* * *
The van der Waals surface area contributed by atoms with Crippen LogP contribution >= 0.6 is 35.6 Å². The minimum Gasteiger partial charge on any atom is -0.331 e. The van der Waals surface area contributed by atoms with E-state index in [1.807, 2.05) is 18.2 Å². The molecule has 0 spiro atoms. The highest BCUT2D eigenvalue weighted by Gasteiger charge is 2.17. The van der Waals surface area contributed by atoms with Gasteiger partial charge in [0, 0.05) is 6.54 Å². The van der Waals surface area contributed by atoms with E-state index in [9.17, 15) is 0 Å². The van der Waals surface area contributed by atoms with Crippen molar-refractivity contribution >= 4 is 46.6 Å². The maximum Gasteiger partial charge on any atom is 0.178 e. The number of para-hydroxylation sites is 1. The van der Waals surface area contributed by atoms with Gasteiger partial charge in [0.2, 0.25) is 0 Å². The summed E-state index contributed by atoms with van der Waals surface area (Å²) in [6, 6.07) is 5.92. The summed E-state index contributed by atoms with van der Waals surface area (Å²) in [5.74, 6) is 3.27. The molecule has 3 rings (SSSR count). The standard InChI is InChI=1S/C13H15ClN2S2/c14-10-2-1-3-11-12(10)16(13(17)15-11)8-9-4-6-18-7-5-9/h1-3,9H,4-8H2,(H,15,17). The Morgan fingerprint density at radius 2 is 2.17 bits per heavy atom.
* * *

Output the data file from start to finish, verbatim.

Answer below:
The van der Waals surface area contributed by atoms with Crippen LogP contribution >= 0.6 is 35.6 Å². The minimum Gasteiger partial charge on any atom is -0.331 e. The van der Waals surface area contributed by atoms with E-state index in [1.807, 2.05) is 18.2 Å². The molecule has 0 spiro atoms. The highest BCUT2D eigenvalue weighted by Gasteiger charge is 2.17. The van der Waals surface area contributed by atoms with Gasteiger partial charge in [0, 0.05) is 6.54 Å². The van der Waals surface area contributed by atoms with E-state index in [9.17, 15) is 0 Å². The van der Waals surface area contributed by atoms with Crippen molar-refractivity contribution >= 4 is 46.6 Å². The maximum Gasteiger partial charge on any atom is 0.178 e. The number of para-hydroxylation sites is 1. The van der Waals surface area contributed by atoms with Gasteiger partial charge in [0.2, 0.25) is 0 Å². The summed E-state index contributed by atoms with van der Waals surface area (Å²) in [6, 6.07) is 5.92. The summed E-state index contributed by atoms with van der Waals surface area (Å²) in [5.74, 6) is 3.27. The molecule has 3 rings (SSSR count). The standard InChI is InChI=1S/C13H15ClN2S2/c14-10-2-1-3-11-12(10)16(13(17)15-11)8-9-4-6-18-7-5-9/h1-3,9H,4-8H2,(H,15,17). The Morgan fingerprint density at radius 2 is 2.17 bits per heavy atom.